Today Beaver Island is blessed to have a top-notch Volunteer Fire Department, a group of men who have studied their task over the years and sacrificed much time to become as proficient at fighting fires as a precision drill team. They are so good at their job that visitors who see them in action assume they have always been here. But actually they are a relatively recent addition to the infrastructure of our community.
Few people today realize how devastating fire was in past eras. Those who have driven around with an old-timer and listened to talk about where people once lived quickly hear a common theme: "Yup, they lived right there, until their house burned down." Home after home burned to the ground. One of the reasons was that everyone heated with wood, but the modern insulated chimney had yet to be invented. Life was not easy, and few had enough extra time to lay in a supply of firewood far enough in advance to let it dry before being used, so creosote built up to the flash point. Chimney fires were very common. And most stoves were cheaply made, with fire boxes prone to burn through. Clearing land often involved burning. Even when a hundred ships stopped in St. James to buy cordwood each summer, the woods within a mile or two could meet the need, so people routinely burned logs just to get rid of them --a practice still followed, such as in the recent clearing on the south side of the Donegal Bay Road. From time to time these fires got out of hand. No one alive remembers the last time a significant portion of the Island burned, but a walk in one of our forests reveals the proof written in a language of charred stumps.
Fire was a constant threat. Not only did fire sweep through large tracts here from time to time, but smoke from uncontrolled fires in the Upper Peninsula would waft across the lake in the early twentieth century and before. Any place with a boiler and sawdust was a veritable powderkeg, and most Island sawmills burned. The Beaver Island Lumber Company mill positioned a row of 55-gallon barrels full of water on its roof, just in case, but this was done more to calm the men working there than as an effective way to put out a fire.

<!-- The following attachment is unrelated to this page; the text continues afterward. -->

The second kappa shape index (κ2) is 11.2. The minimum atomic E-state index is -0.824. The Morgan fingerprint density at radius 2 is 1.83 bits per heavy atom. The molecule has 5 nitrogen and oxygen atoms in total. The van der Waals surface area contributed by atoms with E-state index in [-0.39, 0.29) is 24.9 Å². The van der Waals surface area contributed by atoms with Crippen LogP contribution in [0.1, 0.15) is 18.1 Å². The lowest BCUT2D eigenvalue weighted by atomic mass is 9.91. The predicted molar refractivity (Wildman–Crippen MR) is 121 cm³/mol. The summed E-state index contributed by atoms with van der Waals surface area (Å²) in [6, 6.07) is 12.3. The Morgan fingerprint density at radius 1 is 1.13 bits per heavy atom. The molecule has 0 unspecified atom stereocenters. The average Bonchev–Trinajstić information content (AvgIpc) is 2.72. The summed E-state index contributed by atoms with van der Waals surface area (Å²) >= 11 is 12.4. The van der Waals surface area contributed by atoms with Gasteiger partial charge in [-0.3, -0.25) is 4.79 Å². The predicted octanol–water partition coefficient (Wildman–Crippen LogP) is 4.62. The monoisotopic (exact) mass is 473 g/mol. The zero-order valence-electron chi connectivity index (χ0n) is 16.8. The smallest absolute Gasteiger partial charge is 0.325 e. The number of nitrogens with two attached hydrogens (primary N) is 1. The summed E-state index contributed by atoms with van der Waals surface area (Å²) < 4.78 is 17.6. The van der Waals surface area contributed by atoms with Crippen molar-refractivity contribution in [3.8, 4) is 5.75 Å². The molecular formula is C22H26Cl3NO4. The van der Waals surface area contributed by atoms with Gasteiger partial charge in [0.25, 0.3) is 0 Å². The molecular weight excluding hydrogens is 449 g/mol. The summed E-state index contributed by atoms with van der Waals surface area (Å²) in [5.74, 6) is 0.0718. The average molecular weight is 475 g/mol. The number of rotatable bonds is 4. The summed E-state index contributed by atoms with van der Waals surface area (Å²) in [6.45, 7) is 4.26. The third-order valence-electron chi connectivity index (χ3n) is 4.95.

In the Mormon times and afterwards, the only way to put out a fire was through a bucket brigade. That required two things: a large group of people nearby, and a nearby source of water, such as a lake, stream, or pond. Or a dippable well, such as the one at the Egg Lake farm. Homes in the country were usually out of luck; by the time a crew was rounded up, only a pile of simmering ashes remained. The last bucket brigade people remember was when Pinky's home burned. Hugh Cole's hose was thawed out and used, and buckets, tubs, pitchers, and jugs were filled at Cull's and Gillespie's and passed from hand to hand. By the time a crowd formed the outcome was no longer in doubt, but their indefatigable actions kept the blaze from spreading, although Hugh's house was singed and at three times a fire sprang up under the Print Shop Museum porch from the intense heat.
Our first firefighters were the Coast Guards. After all, they were a group of disciplined men, used to ignoring danger and able to work as a team. And they had a phone. They had the Island's two largest pumps, which each put out 500 gallons per minute, and a smaller P60. They saved many a barn, net shed, and home in and around town. They even saved a fishboat that caught fire on its way out to the grounds, with some of them swimming out to it and opening the drums of gas before they could explode. The DNR acquired a water wagon, and one-armed Karl Kuebler could be counted on to bring it to where it was needed. Despite everyone pitching in, the limitations were obvious. For example, when McCafferty's home next to the Library caught fire just before Christmas, plenty of people showed up to help but they were too poorly equipped to keep it from burning to the ground. Bing and Madonna lost everything they owned, including the wrapped presents for their kids.
In the late 1950s, this long-standing problem was addressed by the formation of a volunteer Fire Department. They were dedicated, self-trained men. Bud McDonough became the first chief, but he had no equipment. The first call was for a fire at the Annands at Big Phil Gallagher's. Bud jumped in his pick-up with his sons and a hand-held fire extinguisher. Luckily, it was just a chimney fire, and they were able to put it out.
A few years later a fire truck was purchased in Dorr Michigan, a 1947 Chevy. This greatly increased their effectiveness, but there was nowhere to store it. An addition was finally put on the County Building, but the Road Commission begrudged the cost of heat. After much discussion of where to locate it, the first Fire Station was built on the hill behind the Ferry Dock. Bud gave way to Tim, only the second Chief we've had. Now a second Fire Station is in the works. Equipment abounds, enough so that a fire can be effectively surrounded and snuffed. The men have undergone extensive training, and are as skilled as any crew anywhere. Today there is high status associated with being a Beaver Island Fireman: these diligent men are our bravest and best, and make us all proud.